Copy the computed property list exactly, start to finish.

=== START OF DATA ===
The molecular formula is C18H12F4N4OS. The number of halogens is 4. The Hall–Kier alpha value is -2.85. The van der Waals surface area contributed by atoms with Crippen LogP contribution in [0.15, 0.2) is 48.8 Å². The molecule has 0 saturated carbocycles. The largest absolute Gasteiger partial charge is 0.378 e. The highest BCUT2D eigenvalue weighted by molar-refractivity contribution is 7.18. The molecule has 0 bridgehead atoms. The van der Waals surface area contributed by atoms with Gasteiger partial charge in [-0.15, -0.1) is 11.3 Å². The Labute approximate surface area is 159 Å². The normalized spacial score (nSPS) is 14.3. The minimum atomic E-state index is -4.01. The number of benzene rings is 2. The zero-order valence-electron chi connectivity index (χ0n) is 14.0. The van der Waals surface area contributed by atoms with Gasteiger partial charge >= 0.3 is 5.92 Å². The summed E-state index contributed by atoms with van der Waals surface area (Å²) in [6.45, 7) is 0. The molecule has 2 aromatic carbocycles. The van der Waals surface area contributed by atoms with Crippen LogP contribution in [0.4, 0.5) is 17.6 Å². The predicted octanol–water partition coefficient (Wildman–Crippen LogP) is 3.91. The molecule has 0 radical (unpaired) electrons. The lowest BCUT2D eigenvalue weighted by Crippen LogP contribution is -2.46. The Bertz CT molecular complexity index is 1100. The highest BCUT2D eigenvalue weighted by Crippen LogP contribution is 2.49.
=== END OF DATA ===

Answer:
The molecular formula is C18H12F4N4OS. The number of halogens is 4. The Hall–Kier alpha value is -2.85. The van der Waals surface area contributed by atoms with Crippen LogP contribution in [0.15, 0.2) is 48.8 Å². The molecule has 0 saturated carbocycles. The largest absolute Gasteiger partial charge is 0.378 e. The highest BCUT2D eigenvalue weighted by molar-refractivity contribution is 7.18. The molecule has 0 bridgehead atoms. The van der Waals surface area contributed by atoms with Gasteiger partial charge in [-0.15, -0.1) is 11.3 Å². The Labute approximate surface area is 159 Å². The normalized spacial score (nSPS) is 14.3. The minimum atomic E-state index is -4.01. The number of benzene rings is 2. The zero-order valence-electron chi connectivity index (χ0n) is 14.0. The van der Waals surface area contributed by atoms with Gasteiger partial charge >= 0.3 is 5.92 Å². The summed E-state index contributed by atoms with van der Waals surface area (Å²) in [6.45, 7) is 0. The molecule has 2 aromatic carbocycles. The van der Waals surface area contributed by atoms with Crippen LogP contribution in [0.4, 0.5) is 17.6 Å². The predicted octanol–water partition coefficient (Wildman–Crippen LogP) is 3.91. The molecule has 0 radical (unpaired) electrons. The lowest BCUT2D eigenvalue weighted by Crippen LogP contribution is -2.46. The Bertz CT molecular complexity index is 1100. The highest BCUT2D eigenvalue weighted by Crippen LogP contribution is 2.49.